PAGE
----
President Bush’s September 15th speech from New Orleans contained two very different visions of the role of government in the Hurricane Katrina crisis and aftermath. One vision reflected the core belief of limited-government conservatism, that individual initiative, local control, and free markets are the indispensable tools of freedom and prosperity. The other, contradictory, vision was one of greater federal control, more central planning, and more bureaucracy. These alternative pictures of reconstruction reflect deep ideological tensions within the Republican party that are likely to determine both the success of the reconstruction effort and the larger progress of the free-market agenda.
The good ideas proposed by President Bush are very good. The creation of an opportunity zone, where tax reductions and regulatory relief encourage entrepreneurship, is critical to the rebuilding effort and will go a long way toward attracting capital investment in the region. Bush was short on specifics, but at a minimum, the capital-gains tax should be suspended in the stricken area and businesses should be able to immediately expense all capital expenditures. The most important principle of the opportunity-zone provisions should be that they don’t pick winners and losers; tax-rate reductions and suspensions should be favored over tax credits and preferences.
The Urban Homesteading Act is a brilliant, innovative concept that will, if implemented effectively, become the most successful low-income housing program in the country. Bush’s plan will allow low-income victims of Katrina to gain title to federal land. The key insight here is that private homeownership is a civic good that is critical not only to rebuilding communities, but to giving individuals a sense of dignity and pride in their homes. This program can achieve the admirable objective of privatizing federal lands, while empowering the neediest among us to begin to build real wealth and enjoy the benefits of homeownership.
Bush’s Worker Recovery Accounts will give each worker in the region control of $5,000 to be used for job training and education. Giving reconstruction funds directly to individuals is a great concept, but its limitations blend into the second, more ominous Bush vision for reconstruction. The choices given to individuals are strictly limited and the amount of money is a fraction of reconstruction spending that already tops $40,000 per person and will likely approach as much as $150,000 per person.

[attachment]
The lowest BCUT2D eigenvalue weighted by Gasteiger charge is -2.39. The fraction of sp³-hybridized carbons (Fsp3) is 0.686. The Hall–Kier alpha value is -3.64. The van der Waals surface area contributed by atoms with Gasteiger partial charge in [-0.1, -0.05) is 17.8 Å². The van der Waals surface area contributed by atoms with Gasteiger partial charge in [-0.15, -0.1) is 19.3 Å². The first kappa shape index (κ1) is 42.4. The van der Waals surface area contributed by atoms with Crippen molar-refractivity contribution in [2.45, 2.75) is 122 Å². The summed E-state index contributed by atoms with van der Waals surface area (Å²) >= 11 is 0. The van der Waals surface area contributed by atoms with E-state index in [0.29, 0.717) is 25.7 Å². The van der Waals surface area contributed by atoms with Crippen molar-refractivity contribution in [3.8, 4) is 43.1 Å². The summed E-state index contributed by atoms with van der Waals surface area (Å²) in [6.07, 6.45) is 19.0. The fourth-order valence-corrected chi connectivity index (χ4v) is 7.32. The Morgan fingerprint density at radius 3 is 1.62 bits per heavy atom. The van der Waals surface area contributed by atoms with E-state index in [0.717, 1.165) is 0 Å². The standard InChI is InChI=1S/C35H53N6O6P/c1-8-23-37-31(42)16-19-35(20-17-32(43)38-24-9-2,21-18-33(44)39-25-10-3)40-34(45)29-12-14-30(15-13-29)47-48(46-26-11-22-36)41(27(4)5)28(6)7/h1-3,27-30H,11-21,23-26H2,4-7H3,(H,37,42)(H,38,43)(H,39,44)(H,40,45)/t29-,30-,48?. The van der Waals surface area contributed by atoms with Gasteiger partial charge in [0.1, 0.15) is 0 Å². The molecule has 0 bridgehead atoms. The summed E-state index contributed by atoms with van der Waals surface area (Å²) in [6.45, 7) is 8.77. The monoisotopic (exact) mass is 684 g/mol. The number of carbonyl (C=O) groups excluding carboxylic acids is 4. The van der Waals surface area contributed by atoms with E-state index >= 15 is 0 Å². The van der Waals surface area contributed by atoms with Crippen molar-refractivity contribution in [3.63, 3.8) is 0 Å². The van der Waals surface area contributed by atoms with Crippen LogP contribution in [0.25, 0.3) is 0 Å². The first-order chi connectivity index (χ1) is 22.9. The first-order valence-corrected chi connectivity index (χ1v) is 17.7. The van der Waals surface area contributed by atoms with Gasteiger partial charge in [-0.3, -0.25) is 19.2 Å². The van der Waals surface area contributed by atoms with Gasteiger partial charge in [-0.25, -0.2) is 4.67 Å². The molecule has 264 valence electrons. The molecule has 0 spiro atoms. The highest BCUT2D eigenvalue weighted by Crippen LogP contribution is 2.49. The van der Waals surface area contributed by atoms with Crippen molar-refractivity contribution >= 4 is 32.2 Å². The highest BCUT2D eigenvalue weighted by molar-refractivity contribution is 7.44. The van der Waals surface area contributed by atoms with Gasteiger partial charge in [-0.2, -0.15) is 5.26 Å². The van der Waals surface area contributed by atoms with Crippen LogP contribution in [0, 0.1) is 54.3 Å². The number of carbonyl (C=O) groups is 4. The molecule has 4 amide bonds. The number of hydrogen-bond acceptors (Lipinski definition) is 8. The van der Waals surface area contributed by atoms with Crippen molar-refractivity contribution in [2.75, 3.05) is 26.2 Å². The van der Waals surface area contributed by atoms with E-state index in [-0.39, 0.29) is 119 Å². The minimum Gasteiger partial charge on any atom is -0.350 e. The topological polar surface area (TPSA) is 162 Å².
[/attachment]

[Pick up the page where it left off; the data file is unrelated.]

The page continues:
With so little of the reconstruction spending being placed directly under the control of individuals, Bush’s second vision takes shape. The president’s second vision can be interpreted as a call for central planning and increased federal control. Ironically, it was bureaucratic, federal control that left the levees vulnerable to the hurricane. The lesson should be that local communities and individuals need to be empowered, not subject to additional federal control.
This second vision for reconstruction sees armies of federal workers and contractors rebuilding the region according to a Soviet-style central plan. The president is, for instance, proposing the installation of 300,000 mobile homes throughout the region, in effect the largest public housing project ever. These mobile-home parks will be owned and maintained by unaccountable federal bureaucrats. As a result, they are likely to become as squalid and crime-ridden as any public housing project.
The success of the reconstruction effort will turn on which of the two visions predominates. Congressional Republicans must put principle ahead of politics and separate the good from the bad. If the first vision succeeds, individuals and communities will be freed of onerous federal taxes and regulations, empowered with direct aid, and allowed to rebuild their own lives. We will see an unprecedented revitalization of the region and it will become the engine driving our national economy. If, on the other hand, the second vision of federal control, central planning, and paternalism is allowed to cripple the effectiveness of these initiatives, the long-term costs of the relief effort will be much greater than the money that will have been wasted.
– Phil Kerpen is policy director of the Free Enterprise Fund.